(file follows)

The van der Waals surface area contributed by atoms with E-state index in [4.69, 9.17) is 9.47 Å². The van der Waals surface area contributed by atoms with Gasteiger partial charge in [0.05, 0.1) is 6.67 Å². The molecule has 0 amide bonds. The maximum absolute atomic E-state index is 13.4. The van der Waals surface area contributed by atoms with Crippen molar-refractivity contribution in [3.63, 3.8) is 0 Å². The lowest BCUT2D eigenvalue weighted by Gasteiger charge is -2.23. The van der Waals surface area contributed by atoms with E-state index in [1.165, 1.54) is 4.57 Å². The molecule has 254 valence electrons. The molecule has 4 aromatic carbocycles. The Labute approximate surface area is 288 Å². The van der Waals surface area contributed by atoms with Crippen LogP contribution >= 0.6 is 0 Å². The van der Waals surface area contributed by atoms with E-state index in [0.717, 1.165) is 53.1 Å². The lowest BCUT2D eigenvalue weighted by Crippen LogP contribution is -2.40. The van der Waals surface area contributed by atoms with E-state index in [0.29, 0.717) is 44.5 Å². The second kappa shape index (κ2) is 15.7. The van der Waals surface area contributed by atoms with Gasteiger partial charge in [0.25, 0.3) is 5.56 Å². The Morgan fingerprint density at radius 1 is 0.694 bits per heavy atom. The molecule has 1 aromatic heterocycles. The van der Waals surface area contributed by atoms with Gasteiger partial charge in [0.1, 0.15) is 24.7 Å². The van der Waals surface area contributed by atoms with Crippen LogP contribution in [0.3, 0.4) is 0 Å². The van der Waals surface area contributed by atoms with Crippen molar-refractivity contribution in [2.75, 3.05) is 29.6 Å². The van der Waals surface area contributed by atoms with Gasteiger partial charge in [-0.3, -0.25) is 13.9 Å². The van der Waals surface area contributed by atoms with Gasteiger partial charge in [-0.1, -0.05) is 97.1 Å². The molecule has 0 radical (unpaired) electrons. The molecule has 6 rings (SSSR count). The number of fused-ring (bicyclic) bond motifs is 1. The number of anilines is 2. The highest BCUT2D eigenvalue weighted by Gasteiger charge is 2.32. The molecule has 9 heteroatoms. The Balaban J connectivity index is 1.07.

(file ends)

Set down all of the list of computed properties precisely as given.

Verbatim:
The van der Waals surface area contributed by atoms with E-state index in [4.69, 9.17) is 9.47 Å². The van der Waals surface area contributed by atoms with Gasteiger partial charge in [0.05, 0.1) is 6.67 Å². The molecule has 0 amide bonds. The maximum absolute atomic E-state index is 13.4. The van der Waals surface area contributed by atoms with Crippen molar-refractivity contribution in [3.63, 3.8) is 0 Å². The lowest BCUT2D eigenvalue weighted by Gasteiger charge is -2.23. The van der Waals surface area contributed by atoms with E-state index in [1.165, 1.54) is 4.57 Å². The molecule has 254 valence electrons. The molecule has 4 aromatic carbocycles. The Labute approximate surface area is 288 Å². The van der Waals surface area contributed by atoms with Crippen LogP contribution >= 0.6 is 0 Å². The van der Waals surface area contributed by atoms with E-state index in [0.717, 1.165) is 53.1 Å². The lowest BCUT2D eigenvalue weighted by Crippen LogP contribution is -2.40. The van der Waals surface area contributed by atoms with E-state index in [0.29, 0.717) is 44.5 Å². The second kappa shape index (κ2) is 15.7. The van der Waals surface area contributed by atoms with Gasteiger partial charge in [0.25, 0.3) is 5.56 Å². The Morgan fingerprint density at radius 1 is 0.694 bits per heavy atom. The molecule has 1 aromatic heterocycles. The van der Waals surface area contributed by atoms with Gasteiger partial charge in [0.1, 0.15) is 24.7 Å². The van der Waals surface area contributed by atoms with Crippen LogP contribution in [0.3, 0.4) is 0 Å². The van der Waals surface area contributed by atoms with Crippen molar-refractivity contribution in [2.75, 3.05) is 29.6 Å². The van der Waals surface area contributed by atoms with Gasteiger partial charge in [-0.3, -0.25) is 13.9 Å². The van der Waals surface area contributed by atoms with Gasteiger partial charge in [-0.1, -0.05) is 97.1 Å². The molecule has 0 radical (unpaired) electrons. The molecule has 6 rings (SSSR count). The number of fused-ring (bicyclic) bond motifs is 1. The number of anilines is 2. The highest BCUT2D eigenvalue weighted by Gasteiger charge is 2.32. The molecule has 9 heteroatoms. The Balaban J connectivity index is 1.07.